Isn’t it amazing how the politics of lawbreakers (yes, revealing a CIA agent’s name still breaks the law, as far as I have heard) influences how much pursuing such law breakers becomes a “matter of principle” in the minds of so-called “conservatives” firmly committed to “principles and values”?

    When the last President was in office, a comprehensive and public search for everything down to unpaid jaywalking tickets was institued by these same canting hypocrites in order to find something to impeach him with.

    Yes, finally, they found something. Hooray!

    The law was broken. Let the grand jury proceed and the chips fall where they may.

    Probably sooner or later, some vital piece of evidence will disappear, just like President Bush’s National Guard service records have been so fortuitously “destroyed” some time in the oh-so-distant past and nothing, of course, can be done about that.

    And also, as far as I am concerned, the fatuous twerp–who had the option of not destroying an individual’s private career merely to act as the agent of political vengence for his morally corrupt “confidential” sources–can keep his inanely stuffed shirt behind the kevlar vest of “freedom of the press”, if he so chooses.

    Such freedom is a far more important principle (a real principle for once, and not just a piece of grandstanding fustian) than the contemptability and culpability of those who choose to invoke it.

    After all, isn’t preserving the opportunity of ambushing your enemies and shooting them in the back what freedom is really for?

  2. newcal says:

    James, I don’t get you. Outting Plame is/was a significant threat to national security. You know Rove called Matthews and offered the story. You know the leak came from the VP’s office. How can you call yourself a journalist and downplay this? Right, left or center, Republican or Democrat, if we don’t agree that this type of behavior by the Bush Administration is reprehensible, by God, what have we become?!? The people in Cheney’s office committed an act of treason. Please, do your job!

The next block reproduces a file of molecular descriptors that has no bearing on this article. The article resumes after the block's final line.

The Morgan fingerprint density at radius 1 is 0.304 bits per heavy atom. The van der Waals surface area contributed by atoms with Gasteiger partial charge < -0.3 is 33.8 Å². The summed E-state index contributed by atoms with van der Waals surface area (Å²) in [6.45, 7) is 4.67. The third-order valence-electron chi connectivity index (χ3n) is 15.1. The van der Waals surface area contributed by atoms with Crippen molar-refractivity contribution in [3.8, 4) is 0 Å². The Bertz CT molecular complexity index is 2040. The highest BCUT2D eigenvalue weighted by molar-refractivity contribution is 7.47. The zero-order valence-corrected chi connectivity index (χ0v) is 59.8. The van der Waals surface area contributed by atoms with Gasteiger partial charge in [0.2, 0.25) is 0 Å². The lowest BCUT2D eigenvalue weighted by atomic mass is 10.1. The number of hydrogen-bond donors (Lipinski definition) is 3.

3. adaplant says:

    FROM THE REPORT:

    “Additional Views of Chairman Pat Roberts”

    “Despite our hard and successful work to deliver a unanimous report, however, there were two issues on which the Republicans and Democrats could not agree:

    o – 1) whether the Committee should conclude that former Ambassador Joseph Wilson’s public statements were based on knowledge he actually possessed, and

    o – 2) whether the Committee should conclude that it was the former ambassador’s wife that recommended him for his trip to Niger.”

    And about Saddam seeking to purchase uranium from Africa:

    “(U) Conclusion 26 To date, the Intelligence Community has not published an assessment to clarify or correct its position on whether or not Iraq was trying to purchase uranium from Africa as stated in the National Intelligence Estimate (NIE). Likewise, neither the Central Intelligence Agency (CIA) or Defense Intelligence Agency (DIA), which published assessments on possible Iraqi efforts to purchase uranium, have ever published assessments outside their agency to correct their previous positions.”

    None of this is settled by the report, one way or another.

  4. ritabob says:

    Adaplant,

    Thanks. I take those excerpts to mean the CIA isn’t ready to correct its earlier report while Bush is still in office, and that we can believe Wilson until someone reputable can prove otherwise. The Wilson-Plame excerpts are classic non-denial denials.

  5. carpeicthus says:

    Awesome, story over, no legal problem here. I can’t seem to find the link where whomever leaked her name has come clean. Weird.

  6. L-Shuffle says:

    Carpeicthus,

    You don’t really think these guys have the kind of integrity it would take to come clean, do you? Another reason to vote Kerry – to find out who these treasonous cowards are who outed Plame.

    Unless you were kidding. Were you kidding?

  7. McGehee says:

    <surveying the moon(bat)scape>

    Yet another victory for McGehee’s Law. The news is bad for the Bush-bashers, and so they swarm out through the blogosphere hurling accusations of coverup.

    <yawn>

  8. Atm says:

    Given the political games that Wilson and his wife were playing, she should have been fired. We can’t have CIA agents pursuing their own agendas in gathering (or not gathering) intelligence.

  9. L-Shuffle says:

    McGehee’s self-inflating, non-denial denial would make more sense if you replace the words “Bush-bashing” with “pro-American ethics.” But, as usual, he’s not talking about what’s good for America. Like many proponents of the Washington/ Kennebunkport Elite, McGehee offers no substance, just hot air in the guise of a defense. You won’t win hearts and minds with that weak parry.

    No surprise to learn this morning that Bush’s attorney in the Plame-Wilson scandal is the same guy who is representing Ken Lay. These Elites know no shame, so outing a CIA operative certainly isn’t beyond them. They’ll do anything to stay in power and make more money on the backs of the middle class.